The Maze Hundreds Chart

The Maze Hundreds Chart is a resource that is surprisingly powerful and leads to some very unexpected learning opportunities.

Much like The Animated Multiplication Table, this is a free, downloadable resource that will cause you to see an old, familiar chart in some new and surprising ways.

Watch the video, download the interactive resource, and then take a look at the next blog post which will feature a variety of types of questions which you may never have been able to ask your students before seeing this resource.


NOTE:  Because this is a triggered PowerPoint document, it will need to be played in PowerPoint in order to have the interactivity shown in the video.

CLICK HERE to download the Maze Hundreds Chart.

Update!  The Follow-up Post is Ready:  Strategies for Using the Maze Hundreds Chart.

As always, I would treasure seeing pictures of your classroom that show how you use this resource.  If you decide to take a picture, email it to me or connect with me on Twitter @stevewyborney

Another very popular blog post is Splat!  I’m giving away 50 (fifty!) animated number sense lessons in this runaway blog post.

You may also be interested in Math Imposter Sets, which includes a video and downloadable resources.

Introducing Cube Connectors features another downloadable resource which may also be of interest to you.

Another popular resource is Provide Massive Space to Notice.

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10 thoughts on “The Maze Hundreds Chart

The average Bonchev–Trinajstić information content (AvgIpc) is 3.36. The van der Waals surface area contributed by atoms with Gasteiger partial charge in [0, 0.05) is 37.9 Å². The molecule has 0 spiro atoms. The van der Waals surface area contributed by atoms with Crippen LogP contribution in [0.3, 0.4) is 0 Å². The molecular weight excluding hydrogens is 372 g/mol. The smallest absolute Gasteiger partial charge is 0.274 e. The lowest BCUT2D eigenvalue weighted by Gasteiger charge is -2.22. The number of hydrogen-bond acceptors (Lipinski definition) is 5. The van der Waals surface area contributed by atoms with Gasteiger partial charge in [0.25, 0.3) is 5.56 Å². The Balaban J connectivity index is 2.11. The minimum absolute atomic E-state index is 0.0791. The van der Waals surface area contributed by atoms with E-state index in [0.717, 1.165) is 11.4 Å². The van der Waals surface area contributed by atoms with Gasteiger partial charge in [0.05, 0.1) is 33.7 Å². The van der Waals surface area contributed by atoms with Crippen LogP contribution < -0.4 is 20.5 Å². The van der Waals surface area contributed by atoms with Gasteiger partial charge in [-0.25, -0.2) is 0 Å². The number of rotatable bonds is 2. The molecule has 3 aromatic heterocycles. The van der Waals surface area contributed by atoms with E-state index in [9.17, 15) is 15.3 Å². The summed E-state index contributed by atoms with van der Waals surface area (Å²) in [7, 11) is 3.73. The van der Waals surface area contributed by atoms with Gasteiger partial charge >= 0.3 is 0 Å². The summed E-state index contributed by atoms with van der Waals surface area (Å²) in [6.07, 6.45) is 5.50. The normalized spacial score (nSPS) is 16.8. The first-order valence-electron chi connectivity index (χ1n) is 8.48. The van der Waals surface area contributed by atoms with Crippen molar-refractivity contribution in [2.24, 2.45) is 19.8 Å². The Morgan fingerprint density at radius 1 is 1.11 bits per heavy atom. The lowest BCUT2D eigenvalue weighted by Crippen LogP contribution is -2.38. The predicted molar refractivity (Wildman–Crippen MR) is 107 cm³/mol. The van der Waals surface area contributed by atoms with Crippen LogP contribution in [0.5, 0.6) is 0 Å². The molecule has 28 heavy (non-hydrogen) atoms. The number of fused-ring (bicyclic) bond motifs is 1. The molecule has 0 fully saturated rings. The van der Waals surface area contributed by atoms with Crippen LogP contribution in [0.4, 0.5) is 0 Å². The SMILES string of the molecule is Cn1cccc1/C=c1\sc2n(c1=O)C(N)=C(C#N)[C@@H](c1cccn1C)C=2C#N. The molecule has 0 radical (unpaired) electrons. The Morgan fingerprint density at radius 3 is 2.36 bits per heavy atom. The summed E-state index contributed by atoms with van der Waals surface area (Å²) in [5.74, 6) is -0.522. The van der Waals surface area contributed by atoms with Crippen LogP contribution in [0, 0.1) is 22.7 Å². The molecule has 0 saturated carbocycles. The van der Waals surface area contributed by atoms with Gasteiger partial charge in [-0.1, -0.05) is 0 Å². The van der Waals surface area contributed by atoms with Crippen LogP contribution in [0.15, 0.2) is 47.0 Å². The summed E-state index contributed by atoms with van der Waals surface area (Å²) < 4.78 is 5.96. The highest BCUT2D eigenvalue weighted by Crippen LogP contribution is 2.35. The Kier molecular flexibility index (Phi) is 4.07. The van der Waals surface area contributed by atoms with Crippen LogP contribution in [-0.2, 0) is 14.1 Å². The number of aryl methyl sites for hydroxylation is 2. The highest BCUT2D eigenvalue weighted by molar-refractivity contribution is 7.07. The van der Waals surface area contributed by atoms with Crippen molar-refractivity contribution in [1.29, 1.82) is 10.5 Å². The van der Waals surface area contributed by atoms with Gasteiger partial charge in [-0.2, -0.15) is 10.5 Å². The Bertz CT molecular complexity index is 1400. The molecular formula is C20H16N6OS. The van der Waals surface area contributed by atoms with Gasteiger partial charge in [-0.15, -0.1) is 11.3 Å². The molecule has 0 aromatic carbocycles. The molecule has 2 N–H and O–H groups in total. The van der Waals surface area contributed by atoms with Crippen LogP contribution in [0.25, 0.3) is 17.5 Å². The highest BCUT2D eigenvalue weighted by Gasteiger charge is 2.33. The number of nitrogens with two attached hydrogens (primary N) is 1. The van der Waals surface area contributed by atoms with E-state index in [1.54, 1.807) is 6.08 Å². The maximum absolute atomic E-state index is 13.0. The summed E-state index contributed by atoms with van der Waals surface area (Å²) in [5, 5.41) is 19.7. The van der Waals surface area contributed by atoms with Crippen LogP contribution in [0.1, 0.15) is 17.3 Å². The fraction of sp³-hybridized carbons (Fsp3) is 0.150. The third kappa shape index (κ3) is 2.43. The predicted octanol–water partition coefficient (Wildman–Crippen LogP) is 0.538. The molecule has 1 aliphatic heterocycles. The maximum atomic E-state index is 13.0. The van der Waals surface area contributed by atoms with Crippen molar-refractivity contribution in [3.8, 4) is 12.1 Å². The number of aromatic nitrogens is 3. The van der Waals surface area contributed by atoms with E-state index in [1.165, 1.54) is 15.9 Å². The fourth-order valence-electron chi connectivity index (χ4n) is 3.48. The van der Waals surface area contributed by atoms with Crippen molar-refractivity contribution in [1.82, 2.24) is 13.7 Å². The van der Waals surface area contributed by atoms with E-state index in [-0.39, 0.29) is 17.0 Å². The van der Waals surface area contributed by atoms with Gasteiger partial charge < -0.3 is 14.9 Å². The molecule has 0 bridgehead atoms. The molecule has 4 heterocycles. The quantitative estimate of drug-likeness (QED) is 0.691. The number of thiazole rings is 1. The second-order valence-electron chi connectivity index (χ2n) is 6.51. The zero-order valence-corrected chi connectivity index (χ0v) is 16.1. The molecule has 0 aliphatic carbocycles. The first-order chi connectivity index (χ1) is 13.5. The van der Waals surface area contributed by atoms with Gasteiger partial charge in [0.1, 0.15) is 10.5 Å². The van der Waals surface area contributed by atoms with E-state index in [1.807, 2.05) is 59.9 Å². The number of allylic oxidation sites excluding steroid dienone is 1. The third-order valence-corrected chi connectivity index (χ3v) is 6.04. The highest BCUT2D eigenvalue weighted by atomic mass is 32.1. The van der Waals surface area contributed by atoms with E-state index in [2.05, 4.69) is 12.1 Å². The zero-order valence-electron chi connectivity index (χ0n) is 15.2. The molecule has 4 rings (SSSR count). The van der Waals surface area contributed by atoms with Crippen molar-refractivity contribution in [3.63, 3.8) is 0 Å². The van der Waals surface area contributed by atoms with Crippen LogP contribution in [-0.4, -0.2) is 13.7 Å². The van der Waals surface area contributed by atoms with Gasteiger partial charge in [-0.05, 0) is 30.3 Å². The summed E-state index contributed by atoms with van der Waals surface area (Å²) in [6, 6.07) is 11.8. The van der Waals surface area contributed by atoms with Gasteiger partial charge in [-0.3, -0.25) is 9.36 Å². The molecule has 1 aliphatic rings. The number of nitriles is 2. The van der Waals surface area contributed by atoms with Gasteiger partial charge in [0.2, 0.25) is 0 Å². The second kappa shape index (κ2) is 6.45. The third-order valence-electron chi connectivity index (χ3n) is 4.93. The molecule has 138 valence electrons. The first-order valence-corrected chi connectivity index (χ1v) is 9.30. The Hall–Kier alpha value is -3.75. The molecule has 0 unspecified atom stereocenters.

1. This is awesome! I was wondering if it would be possible to recreate this resource for exploring decimal relationships. For example a 10 chart that would count 0, 0.1, 0.2… up to 10. Another great idea is a 1 chart that would count by hundredths up to 1: 0.00, 0.01, 0.02 up to 1.

    Is this something that I could easily recreate from this resource?

    1. Hi DeLaina,

      Yes, could easily create those variations from this resource. The chart can easily be edited so that would work very nicely. The one challenge you’ll find right away will be that the numbers may not fit in the boxes. However, you can easily resize them so that they will fit. To do that, I recommend (in windows) selecting all of the boxes and then holding down SHIFT and CTRL at the same time, then while stile holding them down, tapping on < until the text you want fits in the boxes without wrapping.

  2. Steve,
    This looks awesome! I’m a math coach at a school for the Deaf and I would love to share it with my staff, however it doesn’t seem to function within Google Slides or Keynote. Any suggestions for someone who doesn’t have access to MS PowerPoint?

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